Public art at 70th Street trolley station.

Riders of the San Diego Trolley might not notice any public art at the 70th Street station at first glance. This Green Line station in La Mesa, which opened in 2005, has a simple, practical appearance, with the usual benches and a nearby parking lot.

Curious eyes, however, will see a number of sculpted markers in the vegetation, and quotes written on the bases of 36 light poles on either side of the trolley tracks.

The cast metal markers relate the historical importance of native San Diego plants, and indeed these very plants can be found nearby–or at least it was that way originally. Most of the markers explain the importance of each plant to the Native American Kumeyaay people, who inhabited this land for thousands of years before the arrival of Spanish explorers.

This very unique public art was created by Nina Karavasiles. You can see more of her work here and here and here. She also helped design the Rosa Parks Memorial at a San Diego Mesa College bus stop, which I recently blogged about here.

Artwork at the 70th Street trolley station also includes bits of recycled colored glass embedded in the platform. Cobblestones from nearby Alvarado Creek that were obtained during the station’s construction were used to create planters and the bases of benches.

Girls tied redbud blossoms to their shoulders and waists for the spring ceremonial dance of womanhood.
Deer grass. The principal foundation material for coiled baskets.
This plant used as a diuretic medicine gets its astringency from tannic acid. Bear berry.
Before going hunting the Diegueños rubbed white sage on their bodies to eliminate odor.
Early miners used it to deter fleas. Coastal sagebrush.
Fresh elderberry leaves produce a light yellow dye for baskets.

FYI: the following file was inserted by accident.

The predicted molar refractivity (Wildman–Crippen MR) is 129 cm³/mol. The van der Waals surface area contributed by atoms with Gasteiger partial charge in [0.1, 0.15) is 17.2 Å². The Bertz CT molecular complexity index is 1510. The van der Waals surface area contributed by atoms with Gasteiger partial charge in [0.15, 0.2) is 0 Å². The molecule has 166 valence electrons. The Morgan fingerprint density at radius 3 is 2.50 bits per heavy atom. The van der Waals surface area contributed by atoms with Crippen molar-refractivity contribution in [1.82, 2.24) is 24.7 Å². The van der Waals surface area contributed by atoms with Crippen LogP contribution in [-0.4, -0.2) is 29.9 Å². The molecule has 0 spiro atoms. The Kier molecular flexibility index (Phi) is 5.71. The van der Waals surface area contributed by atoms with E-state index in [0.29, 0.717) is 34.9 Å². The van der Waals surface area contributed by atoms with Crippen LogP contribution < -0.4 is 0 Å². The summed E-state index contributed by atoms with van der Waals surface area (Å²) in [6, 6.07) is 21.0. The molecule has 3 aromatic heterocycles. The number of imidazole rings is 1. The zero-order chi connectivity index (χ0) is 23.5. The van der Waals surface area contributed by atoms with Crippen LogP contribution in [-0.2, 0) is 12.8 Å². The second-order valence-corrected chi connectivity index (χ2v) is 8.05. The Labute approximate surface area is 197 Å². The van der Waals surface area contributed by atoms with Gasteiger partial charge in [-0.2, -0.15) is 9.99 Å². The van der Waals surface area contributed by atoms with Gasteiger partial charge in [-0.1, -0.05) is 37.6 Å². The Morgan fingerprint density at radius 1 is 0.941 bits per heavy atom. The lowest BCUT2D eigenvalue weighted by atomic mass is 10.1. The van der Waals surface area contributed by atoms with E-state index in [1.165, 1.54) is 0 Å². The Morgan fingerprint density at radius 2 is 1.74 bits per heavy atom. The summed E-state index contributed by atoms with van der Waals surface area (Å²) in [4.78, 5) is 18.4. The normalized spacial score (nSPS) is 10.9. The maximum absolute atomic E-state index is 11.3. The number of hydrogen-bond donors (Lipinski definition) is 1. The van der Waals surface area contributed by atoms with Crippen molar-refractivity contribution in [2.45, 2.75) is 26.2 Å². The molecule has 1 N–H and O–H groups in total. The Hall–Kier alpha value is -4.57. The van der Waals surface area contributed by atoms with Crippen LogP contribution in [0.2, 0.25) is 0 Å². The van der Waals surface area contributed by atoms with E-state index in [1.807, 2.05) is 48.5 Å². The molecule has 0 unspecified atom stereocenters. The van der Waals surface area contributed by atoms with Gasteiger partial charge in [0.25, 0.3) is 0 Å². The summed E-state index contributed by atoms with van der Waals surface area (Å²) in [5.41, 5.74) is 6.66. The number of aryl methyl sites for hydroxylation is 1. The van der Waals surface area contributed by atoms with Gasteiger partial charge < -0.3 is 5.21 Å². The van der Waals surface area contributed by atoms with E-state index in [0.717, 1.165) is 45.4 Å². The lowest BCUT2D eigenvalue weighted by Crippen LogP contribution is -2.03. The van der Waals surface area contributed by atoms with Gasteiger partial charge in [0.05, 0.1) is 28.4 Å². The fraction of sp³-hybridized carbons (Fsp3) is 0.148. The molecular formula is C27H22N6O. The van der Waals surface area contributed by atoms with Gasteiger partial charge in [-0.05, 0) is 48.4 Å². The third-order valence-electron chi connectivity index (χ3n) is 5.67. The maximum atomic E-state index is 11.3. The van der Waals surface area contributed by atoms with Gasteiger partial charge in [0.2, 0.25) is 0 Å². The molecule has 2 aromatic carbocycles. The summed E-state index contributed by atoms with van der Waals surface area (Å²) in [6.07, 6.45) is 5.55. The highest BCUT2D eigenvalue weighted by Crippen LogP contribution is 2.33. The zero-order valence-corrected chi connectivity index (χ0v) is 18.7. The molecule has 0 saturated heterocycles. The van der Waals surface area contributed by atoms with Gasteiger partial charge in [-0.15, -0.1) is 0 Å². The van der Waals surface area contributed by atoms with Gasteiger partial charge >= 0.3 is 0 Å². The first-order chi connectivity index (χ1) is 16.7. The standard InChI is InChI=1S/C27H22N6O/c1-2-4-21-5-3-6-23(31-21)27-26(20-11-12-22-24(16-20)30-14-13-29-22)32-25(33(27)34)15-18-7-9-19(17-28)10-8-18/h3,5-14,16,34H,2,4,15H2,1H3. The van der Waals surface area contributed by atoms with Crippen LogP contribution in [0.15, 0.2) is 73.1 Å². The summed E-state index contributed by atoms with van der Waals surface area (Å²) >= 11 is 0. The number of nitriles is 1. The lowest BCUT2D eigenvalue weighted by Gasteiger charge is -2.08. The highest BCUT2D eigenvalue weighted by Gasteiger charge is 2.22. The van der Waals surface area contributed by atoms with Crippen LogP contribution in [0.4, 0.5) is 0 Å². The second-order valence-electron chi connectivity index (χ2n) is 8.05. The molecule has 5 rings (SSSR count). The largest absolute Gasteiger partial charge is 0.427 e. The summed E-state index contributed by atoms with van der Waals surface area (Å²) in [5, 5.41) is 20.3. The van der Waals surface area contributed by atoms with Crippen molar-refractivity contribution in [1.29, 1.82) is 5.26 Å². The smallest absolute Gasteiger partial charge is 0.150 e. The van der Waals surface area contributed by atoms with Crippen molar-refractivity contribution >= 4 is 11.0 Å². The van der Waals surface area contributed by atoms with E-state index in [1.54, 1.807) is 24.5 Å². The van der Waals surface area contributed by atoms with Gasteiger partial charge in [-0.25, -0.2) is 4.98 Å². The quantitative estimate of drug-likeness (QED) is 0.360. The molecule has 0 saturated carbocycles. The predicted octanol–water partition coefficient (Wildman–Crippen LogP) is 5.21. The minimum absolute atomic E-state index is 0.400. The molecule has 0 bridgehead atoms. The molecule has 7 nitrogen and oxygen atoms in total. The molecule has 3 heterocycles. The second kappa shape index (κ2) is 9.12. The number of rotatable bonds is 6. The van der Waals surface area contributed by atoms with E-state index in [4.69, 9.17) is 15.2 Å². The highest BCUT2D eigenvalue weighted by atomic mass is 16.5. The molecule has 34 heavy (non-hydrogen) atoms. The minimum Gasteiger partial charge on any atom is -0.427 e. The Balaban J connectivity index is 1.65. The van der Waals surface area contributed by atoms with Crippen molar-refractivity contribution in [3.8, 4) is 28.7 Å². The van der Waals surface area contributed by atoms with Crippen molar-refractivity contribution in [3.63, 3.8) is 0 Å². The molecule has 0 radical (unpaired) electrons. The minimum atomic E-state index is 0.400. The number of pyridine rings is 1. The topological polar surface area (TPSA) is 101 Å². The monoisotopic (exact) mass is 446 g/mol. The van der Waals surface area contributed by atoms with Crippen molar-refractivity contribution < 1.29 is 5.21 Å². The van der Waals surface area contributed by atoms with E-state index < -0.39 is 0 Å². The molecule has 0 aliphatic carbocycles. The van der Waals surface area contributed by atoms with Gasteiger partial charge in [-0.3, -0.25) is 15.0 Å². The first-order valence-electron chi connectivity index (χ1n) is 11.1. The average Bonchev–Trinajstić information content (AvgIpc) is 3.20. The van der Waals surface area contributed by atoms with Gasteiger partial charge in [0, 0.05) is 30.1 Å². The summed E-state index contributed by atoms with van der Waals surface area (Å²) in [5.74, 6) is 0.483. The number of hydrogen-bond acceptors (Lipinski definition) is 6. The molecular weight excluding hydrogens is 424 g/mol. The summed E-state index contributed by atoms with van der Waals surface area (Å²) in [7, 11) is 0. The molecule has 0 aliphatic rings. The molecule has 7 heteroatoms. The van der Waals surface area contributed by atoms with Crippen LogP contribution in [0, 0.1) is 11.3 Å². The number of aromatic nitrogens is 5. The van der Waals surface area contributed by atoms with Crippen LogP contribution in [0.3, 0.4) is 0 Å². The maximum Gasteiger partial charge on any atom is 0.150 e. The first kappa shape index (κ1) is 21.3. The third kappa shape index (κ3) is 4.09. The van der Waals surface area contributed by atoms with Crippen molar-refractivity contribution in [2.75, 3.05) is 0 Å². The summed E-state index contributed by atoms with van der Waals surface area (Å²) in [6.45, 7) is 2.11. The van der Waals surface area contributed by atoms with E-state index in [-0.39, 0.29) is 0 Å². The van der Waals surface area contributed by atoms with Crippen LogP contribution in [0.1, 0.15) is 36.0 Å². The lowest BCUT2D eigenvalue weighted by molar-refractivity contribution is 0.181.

Arroyo willow. Kumeyaay use shredded bark to pad cradle boards in which women carried their babies.
The sycamore was an indicator to California natives that underground water or a stream was nearby.
The oak can live for 250 years. It takes 8 months for the acorns to mature. A family of 4 would gather 500 pounds for the next year. They would travel here and set up temporary camp to harvest the acorns, collecting them in conical baskets. Acorns are 20% fat, 6% protein, 68% carbohydrates.

The following photographs show just a few of the quotes inscribed on the light pole bases. Most have an environmental theme, and of these, most concern the importance of water.

All the stones here have been gathered from the original Alvarado Creek.
Adopt the pace of nature: her secret is patience. Ralph Waldo Emerson
The average annual rainfall in La Mesa is 13 3/4 inches (2004). The average American uses 150 gallons of water a day.
Many of the world’s people must walk 3 hours to fetch water.

Ready for some fun? Part of the answer to the cryptic Alvarado trolley station riddle (which you can see and solve here) can be found in one of the above quotes!

I live in downtown San Diego and love to walk around with my camera! You can follow Cool San Diego Sights via Facebook or Twitter!

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Richard Schulte

Downtown San Diego has been my home for many years. My online activities reflect my love for writing, blogging, walking and photography.

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